Using CLT in this context does not sit well with me. The only thing that changes is the variance/standard deviation in Conservationists case. Increasing the number of significantly different will not change the mean, unless the data is skewed. If the data is skewed, that means the significantly different data were tending toward a value other than the mean, which is a "trend" and not "diversity". Diversity will only increase the variance. See: "directional selection" and "stabilizing selection".

Even more, it tells us that no matter how independent, unique, weird and wild we try to be, we fit somewhere on the spectrum -- there is no way to escape the spectrum itself.

Any quantifiable information will tend toward a perfect bell curve with an infinite sample size. . . I don't understand the what is meant in the quote. I dislike when I see math and physics related to an entirely irrelevant subject.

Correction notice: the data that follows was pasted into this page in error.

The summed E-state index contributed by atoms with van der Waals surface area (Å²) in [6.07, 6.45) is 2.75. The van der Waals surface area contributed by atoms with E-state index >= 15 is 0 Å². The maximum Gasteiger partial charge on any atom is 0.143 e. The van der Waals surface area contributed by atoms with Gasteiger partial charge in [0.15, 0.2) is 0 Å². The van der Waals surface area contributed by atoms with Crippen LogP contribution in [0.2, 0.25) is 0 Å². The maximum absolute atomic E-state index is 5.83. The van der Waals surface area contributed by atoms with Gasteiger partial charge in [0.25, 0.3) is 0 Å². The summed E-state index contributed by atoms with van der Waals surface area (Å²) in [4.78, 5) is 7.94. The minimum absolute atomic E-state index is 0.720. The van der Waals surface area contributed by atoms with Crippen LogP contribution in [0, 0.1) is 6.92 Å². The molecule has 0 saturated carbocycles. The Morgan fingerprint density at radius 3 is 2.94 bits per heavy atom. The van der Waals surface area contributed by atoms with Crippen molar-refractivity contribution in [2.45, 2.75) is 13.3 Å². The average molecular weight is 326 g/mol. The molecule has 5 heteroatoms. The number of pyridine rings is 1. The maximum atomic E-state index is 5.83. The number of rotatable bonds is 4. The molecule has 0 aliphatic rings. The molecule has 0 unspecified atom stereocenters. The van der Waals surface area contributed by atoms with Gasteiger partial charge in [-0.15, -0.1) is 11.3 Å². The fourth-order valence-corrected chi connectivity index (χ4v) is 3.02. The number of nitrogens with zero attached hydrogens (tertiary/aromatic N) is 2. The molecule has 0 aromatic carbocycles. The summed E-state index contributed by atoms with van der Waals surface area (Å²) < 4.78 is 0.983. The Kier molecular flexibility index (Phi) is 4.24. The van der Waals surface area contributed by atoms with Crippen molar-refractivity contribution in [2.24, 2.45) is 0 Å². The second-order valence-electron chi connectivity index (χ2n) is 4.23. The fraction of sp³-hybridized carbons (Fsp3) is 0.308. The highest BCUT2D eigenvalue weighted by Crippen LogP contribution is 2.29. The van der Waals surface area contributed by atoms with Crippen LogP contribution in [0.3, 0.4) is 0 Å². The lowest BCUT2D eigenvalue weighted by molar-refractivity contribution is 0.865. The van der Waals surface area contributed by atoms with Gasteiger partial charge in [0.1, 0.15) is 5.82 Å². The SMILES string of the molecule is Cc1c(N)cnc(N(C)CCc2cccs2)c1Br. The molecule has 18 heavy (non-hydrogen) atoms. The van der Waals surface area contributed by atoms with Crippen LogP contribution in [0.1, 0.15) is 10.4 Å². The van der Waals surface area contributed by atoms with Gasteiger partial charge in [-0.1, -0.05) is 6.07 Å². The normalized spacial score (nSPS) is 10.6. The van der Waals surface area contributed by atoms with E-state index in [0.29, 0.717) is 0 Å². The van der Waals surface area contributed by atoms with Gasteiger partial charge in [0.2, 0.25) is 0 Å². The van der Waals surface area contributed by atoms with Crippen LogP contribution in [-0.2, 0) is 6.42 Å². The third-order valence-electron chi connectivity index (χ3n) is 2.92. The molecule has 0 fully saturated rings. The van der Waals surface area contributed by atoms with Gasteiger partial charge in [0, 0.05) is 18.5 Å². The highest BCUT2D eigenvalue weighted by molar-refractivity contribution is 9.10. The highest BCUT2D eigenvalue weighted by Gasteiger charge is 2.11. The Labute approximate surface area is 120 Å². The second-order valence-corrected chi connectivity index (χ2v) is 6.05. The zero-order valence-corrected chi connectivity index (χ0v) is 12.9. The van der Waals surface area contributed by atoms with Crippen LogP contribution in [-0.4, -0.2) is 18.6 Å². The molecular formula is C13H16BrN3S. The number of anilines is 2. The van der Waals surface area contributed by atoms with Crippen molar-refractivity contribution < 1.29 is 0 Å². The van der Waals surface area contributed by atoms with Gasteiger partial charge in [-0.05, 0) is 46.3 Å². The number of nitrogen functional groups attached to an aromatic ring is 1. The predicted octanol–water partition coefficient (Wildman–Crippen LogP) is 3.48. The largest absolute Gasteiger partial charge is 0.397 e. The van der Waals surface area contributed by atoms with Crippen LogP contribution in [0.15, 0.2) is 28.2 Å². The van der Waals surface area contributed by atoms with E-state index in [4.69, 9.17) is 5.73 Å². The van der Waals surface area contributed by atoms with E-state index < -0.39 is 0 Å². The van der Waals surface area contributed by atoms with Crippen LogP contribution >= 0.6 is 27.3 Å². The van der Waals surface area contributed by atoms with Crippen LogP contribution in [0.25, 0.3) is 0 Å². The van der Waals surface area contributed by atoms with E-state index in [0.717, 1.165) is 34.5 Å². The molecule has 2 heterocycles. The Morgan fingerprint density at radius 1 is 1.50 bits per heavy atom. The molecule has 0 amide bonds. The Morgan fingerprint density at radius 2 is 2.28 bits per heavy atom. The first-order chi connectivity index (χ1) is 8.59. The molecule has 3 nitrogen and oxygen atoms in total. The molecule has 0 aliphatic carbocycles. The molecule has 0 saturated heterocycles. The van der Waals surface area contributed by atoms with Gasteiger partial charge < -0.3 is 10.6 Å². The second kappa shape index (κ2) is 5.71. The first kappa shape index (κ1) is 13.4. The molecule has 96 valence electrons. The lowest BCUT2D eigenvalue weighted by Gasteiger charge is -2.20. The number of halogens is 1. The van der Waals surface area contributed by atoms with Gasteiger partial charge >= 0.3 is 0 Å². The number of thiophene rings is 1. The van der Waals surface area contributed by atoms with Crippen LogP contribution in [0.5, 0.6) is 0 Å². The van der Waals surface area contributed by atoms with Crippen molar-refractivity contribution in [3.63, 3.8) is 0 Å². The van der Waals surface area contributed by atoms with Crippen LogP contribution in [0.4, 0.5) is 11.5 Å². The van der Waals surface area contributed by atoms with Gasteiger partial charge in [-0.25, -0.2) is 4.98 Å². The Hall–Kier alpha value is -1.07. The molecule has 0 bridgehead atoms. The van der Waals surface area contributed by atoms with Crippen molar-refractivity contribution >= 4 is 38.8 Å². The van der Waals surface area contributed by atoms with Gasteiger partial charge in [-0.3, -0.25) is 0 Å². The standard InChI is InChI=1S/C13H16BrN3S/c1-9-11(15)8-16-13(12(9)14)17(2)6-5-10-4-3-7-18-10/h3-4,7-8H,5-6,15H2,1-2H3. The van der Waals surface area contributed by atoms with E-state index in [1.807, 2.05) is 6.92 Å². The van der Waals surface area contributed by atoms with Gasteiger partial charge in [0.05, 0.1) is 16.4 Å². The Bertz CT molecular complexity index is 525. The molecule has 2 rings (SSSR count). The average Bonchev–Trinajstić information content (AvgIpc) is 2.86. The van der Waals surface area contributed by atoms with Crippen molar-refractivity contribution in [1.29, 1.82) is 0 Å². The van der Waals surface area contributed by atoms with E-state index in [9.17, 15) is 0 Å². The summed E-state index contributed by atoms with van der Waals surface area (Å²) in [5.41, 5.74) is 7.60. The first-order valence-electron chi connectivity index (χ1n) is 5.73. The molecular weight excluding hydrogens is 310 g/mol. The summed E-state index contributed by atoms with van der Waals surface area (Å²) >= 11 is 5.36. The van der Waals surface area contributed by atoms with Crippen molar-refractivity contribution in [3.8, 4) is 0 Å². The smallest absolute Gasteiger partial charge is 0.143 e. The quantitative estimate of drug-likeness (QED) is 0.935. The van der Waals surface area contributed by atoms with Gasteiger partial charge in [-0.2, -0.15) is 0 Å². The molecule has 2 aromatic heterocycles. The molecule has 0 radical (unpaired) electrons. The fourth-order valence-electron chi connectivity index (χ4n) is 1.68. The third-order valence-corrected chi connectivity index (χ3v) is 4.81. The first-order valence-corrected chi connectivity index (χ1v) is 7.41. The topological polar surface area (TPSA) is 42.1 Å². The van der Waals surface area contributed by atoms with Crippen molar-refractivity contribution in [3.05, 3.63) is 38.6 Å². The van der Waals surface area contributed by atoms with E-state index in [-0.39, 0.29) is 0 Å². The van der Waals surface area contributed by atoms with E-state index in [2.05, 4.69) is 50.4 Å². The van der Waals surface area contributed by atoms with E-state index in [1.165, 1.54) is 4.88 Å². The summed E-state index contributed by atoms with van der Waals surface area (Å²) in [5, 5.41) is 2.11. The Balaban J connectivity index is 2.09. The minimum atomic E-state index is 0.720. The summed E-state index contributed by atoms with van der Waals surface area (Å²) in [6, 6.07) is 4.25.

**Math and science** are meant to represent the

**physical universe**: all concepts are reduced to their fundamentals, so weasel words do not exist, which is contrary to philosophic discussion. I don't understand why there aren't more people in applied science on this forum -- there would be less arguments about trivial matters like this topic. I believe that philosophy (metaphysics), math, and science try to arrive at the same point: representation of the physical universe. My personal preference is math and science over philosophy, so I will stick to arguing with what I know. Besides, metaphysics is rather obsolete.